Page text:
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International Competition, Growth and Optimal R&D Subsidies

Author

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  • Giammario Impullitti

    () (Economics NYU)

Abstract

In this paper I examine the effects of international technological competition on innovation, growth, and optimal R&D subsidies. I focus on a particular dimension of competition: the share of industries where domestic and foreign research firms compete for innovation. In a version of the fully-endogenous quality-ladder growth model I show that the effect of competition on innovation and growth depends on the specification of the research technology. Secondly, I find that increases in foreign competition trigger a business-stealing effect that reduces income and welfare and, regardless of the innovation effect, raises the optimal domestic R&D subsidy. Intuitively, the higher the threat of international competition the more instrumental innovation subsidies will be in helping domestic incumbent firms to retain their shares of the global market. Thirdly, I perform a quantitative exercise: I first build an empirical index of international technological competition and find that in the OECD countries the share of competitive sectors increased from 35 percent in 1973 to 70 percent in 1989. Then, I use this evidence to evaluate the optimality of the U.S. R&D subsidy response to observed competition in that period. I find a welfare loss of the observed policy, relative to the optimal, ranging between 0.2 and 0.5 percentage points of quality-adjusted per-capita consumption. Finally, I extend the model to account for strategic policy complementarities and show that the positive effect of competition on the optimal subsidy is robust to this set up. In addition, I find that competition increases the benefits from R&D policy cooperation.

Suggested Citation

  • Giammario Impullitti, 2006. "International Competition, Growth and Optimal R&D Subsidies," 2006 Meeting Papers 739, Society for Economic Dynamics.
  • Handle: RePEc:red:sed006:739
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    File URL: http://repec.org/sed2006/up.17877.1140039564.pdf
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    References listed on IDEAS

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    1. Jones, Charles I & Williams, John C, 2000. "Too Much of a Good Thing? The Economics of Investment in R&D," Journal of Economic Growth, Springer, vol. 5(1), pages 65-85, March.
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    3. G. M. Grossman & K. Rogoff (ed.), 1995. "Handbook of International Economics," Handbook of International Economics, Elsevier, edition 1, volume 3, number 3.
    4. Guido Cozzi, "undated". "Can Social Norms Affect the International Allocation of Innovation?," Working Papers 2008_02, Business School - Economics, University of Glasgow.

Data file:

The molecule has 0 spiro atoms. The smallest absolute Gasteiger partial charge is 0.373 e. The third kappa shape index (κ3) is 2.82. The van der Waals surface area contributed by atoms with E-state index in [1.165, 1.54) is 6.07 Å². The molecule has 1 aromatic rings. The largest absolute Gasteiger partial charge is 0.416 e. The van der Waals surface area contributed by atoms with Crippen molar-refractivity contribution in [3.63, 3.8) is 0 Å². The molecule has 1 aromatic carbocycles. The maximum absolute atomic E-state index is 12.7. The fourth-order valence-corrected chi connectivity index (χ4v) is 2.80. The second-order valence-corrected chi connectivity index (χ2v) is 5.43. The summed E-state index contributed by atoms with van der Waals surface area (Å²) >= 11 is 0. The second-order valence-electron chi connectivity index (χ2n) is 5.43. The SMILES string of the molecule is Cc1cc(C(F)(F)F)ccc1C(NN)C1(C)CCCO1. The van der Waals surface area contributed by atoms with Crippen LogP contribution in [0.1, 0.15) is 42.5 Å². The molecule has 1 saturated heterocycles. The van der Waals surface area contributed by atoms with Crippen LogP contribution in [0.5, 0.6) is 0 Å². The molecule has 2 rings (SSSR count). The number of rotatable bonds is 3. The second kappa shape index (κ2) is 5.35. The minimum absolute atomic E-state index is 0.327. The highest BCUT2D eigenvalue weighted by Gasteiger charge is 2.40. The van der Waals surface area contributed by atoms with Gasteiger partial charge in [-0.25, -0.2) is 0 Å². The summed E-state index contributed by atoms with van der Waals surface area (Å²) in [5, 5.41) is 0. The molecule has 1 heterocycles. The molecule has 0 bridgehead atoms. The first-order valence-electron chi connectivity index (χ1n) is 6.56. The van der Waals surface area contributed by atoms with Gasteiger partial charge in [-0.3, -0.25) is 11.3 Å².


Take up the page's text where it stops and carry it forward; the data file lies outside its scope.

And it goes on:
5. Guerrieri, Paolo & Milana, Carlo, 1991. "Technological and Trade Competition in High-Tech Products," UCAIS Berkeley Roundtable on the International Economy, Working Paper Series qt9x69f873, UCAIS Berkeley Roundtable on the International Economy, UC Berkeley.
    6. Mathias Thoenig & Thierry Verdier, 2003. "A Theory of Defensive Skill-Biased Innovation and Globalization," American Economic Review, American Economic Association, vol. 93(3), pages 709-728, June.
    7. Sapir, Andre & Aghion, Philippe & Bertola, Giuseppe & Hellwig, Martin & Pisani-Ferry, Jean & Rosati, Dariusz & Vinals, Jose & Wallace, Helen, 2004. "An Agenda for a Growing Europe: The Sapir Report," OUP Catalogue, Oxford University Press, number 9780199271498.
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    12. Guido Cozzi & Giammario Impullitti, "undated". "Technology Policy and Wage Inequality," Working Papers 2008_23, Business School - Economics, University of Glasgow, revised Oct 2006.
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    15. repec:hoo:wpaper:e-93-1 is not listed on IDEAS
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    More about this item

    Keywords

    international competition; trade and gowth; endogenous technical change; strategic industrial policy;

    JEL classification:

    • F12 - International Economics - - Trade - - - Models of Trade with Imperfect Competition and Scale Economies; Fragmentation
    • F43 - International Economics - - Macroeconomic Aspects of International Trade and Finance - - - Economic Growth of Open Economies
    • O31 - Economic Development, Innovation, Technological Change, and Growth - - Innovation; Research and Development; Technological Change; Intellectual Property Rights - - - Innovation and Invention: Processes and Incentives

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